The years of 2008 to 2012 could best be subtitled “The cargo container years” or maybe “The year of extreme travel”. For it was in this period that I painted the illustrations and did the pencil sketches for “Grassfinches of Australia”. For all of you who are unaware of this book, I suggest you rush right out and buy one…..but of course you already have!
The Dallas Safari Show as a real eye opener for the boy from Australia – a bit like Crocodile Dundee must have felt when he landed in New York City! My hotel was a 3km walk from the Show, so I set off on foot via McDonalds for breakfast on the way. It was then I realised that no-one walks in Dallas – everyone drives for a reason. Here I was, all dressed up in suit and tie for my day of spruiking art, and I thought I wouldn’t make it alive. The armed guard protecting McDonalds was a real give away that my transport planning was seriously flawed!
A constant theme in the responses to The Blurry Line blog was how a lot of so-called contemporary bird art has a narcissistic overtone. It’s never about the subject, but all about the artist. With their high flown arty-speak they are signalling that they belong to an exclusive club and if you don’t understand the art-speak you are an outsider. It is all about self-promotion for the artist who produced the work.
One of the most frustrating and challenging obstacles to overcome when you are attempting to paint birds is to decide upon the most effective approach to detail. This can be particularly relevant if you use reference photos. While it’s important for background habitat and subjects to be accurate, you don’t need to sacrifice artistic flair in the attempt.
About 30 years ago I witnessed a young Black Falcon learning to hunt. It was obviously newly independent and making a valiant effort to catch its breakfast. The Mulga Parrots escaped to live another day, but the image never left my mind… I knew there was a painting to be wrangled out of that scene if I could just find the right reference, along with the patience to do the picture justice.
My passion and talent for drawing did not translate into anything above the high 60% mark at school. So when I turned up at RMIT (Royal Melbourne Institute of Technology) with a lot of fresh-faced hopefuls starting their art career I felt very intimidated….Everyone else seemed to have Distinctions in art – 90% plus was the norm – one girl even had 99%…..That was almost the end of my career before it started!
The drawing and glazing techniques I use for my oil painting starts with a very detailed drawing. This is followed by underpainting to get the right tones, laying down the colour in lots of thin transparent glazes, and working up the darks and lights. This article is based on work I did in 1991, but I still use the same techniques today.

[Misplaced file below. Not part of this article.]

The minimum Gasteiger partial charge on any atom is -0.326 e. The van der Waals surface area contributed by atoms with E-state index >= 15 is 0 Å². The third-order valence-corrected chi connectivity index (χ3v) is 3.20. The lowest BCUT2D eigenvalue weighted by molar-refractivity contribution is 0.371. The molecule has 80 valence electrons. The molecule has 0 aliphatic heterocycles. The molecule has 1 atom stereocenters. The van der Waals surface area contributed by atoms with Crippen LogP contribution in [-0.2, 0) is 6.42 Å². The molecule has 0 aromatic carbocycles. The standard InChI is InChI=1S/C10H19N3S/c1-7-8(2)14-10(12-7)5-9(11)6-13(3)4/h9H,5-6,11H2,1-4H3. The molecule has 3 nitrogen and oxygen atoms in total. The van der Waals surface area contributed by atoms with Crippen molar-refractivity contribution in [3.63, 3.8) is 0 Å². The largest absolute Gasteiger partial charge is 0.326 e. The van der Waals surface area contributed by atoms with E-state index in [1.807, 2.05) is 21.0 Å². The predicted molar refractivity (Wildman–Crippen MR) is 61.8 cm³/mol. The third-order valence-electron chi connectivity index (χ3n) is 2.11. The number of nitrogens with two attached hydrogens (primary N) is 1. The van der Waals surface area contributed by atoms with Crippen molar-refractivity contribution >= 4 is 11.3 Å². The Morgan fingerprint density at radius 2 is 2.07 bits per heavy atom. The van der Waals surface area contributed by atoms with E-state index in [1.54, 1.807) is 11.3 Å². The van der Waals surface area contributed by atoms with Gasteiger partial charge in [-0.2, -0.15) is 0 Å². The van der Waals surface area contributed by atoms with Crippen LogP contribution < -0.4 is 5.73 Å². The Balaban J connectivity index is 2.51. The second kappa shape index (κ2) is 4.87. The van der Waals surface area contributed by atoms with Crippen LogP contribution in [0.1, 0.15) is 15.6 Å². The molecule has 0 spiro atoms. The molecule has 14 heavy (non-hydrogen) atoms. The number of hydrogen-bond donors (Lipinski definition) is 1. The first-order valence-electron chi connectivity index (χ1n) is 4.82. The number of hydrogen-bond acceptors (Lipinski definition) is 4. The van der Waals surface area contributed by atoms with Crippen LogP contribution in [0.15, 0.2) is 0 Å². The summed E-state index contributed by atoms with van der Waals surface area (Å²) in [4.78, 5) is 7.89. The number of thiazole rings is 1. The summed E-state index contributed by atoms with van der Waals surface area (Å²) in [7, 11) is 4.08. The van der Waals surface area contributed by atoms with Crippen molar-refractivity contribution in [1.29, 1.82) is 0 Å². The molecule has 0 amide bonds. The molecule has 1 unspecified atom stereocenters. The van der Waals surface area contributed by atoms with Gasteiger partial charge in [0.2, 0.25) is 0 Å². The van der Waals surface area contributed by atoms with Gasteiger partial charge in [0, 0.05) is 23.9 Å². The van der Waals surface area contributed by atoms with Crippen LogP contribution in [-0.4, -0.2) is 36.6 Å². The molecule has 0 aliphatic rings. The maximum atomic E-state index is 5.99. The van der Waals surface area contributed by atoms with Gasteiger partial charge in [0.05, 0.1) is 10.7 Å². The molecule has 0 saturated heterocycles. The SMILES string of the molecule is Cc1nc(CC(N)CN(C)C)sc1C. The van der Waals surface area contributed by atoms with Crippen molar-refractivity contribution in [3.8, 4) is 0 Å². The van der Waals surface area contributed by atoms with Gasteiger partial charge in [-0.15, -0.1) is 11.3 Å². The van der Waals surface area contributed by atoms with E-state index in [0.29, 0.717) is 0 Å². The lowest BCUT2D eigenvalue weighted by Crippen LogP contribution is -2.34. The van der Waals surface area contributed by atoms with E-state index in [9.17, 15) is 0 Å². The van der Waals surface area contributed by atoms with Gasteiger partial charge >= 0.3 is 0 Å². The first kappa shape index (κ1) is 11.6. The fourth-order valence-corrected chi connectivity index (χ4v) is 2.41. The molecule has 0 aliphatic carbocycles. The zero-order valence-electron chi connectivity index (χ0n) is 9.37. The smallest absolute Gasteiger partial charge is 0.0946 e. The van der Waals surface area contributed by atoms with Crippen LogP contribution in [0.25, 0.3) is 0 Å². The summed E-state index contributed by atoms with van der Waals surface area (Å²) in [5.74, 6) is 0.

Painting birds is one of the greatest challenges for any wildlife artist. There seems to be a never-ending cycle of anguish and triumph, because painting birds isn’t hard, but painting them well is difficult. I’ve been putting my artistic endeavours into birds since I was 14 - about 40 years. And I never stop learning. While I paint many types of wildlife, birds are where my mastery, or lack of it, becomes obvious. Birds are the toughest of all wildlife subjects to get right.
We have built a new studio to cope with the bigger canvases I now work on - Gang-Gang Studio. Plus enough extra space for all my artistic clutter! But what you may not realise, is that we also run a ski lodge (MannaGum Alpine Lodge), so if you want to come and check out the studio we have space to accomodate visiting artists!
Art galleries are a dying breed... Thus dear reader you can now find me on Instagram under #tonypridhamhyperrealism (obviously for my new hyperrealism work) and #tonypridhamfineart (for traditional realism).
How does talent get noticed these days when social media worships youth and good looks - and you only have talent?
Landseers abound in the most obscure areas: Boardrooms, ticketing areas of grand houses and the back toilet areas of Westminister Palace....however the one I most wanted to see was lost in a box in Scotland!
My painting technique over the past 40 years depends on a very detailed underpainting, where I balance the tones and get it right as a black and white piece. This is then followed by layer upon layer of glaze to get the right colour and texture. It’s a labour intensive and time consuming method. And like many artists I usually end up not loving the end result. I get too close to it. But I think I like this one….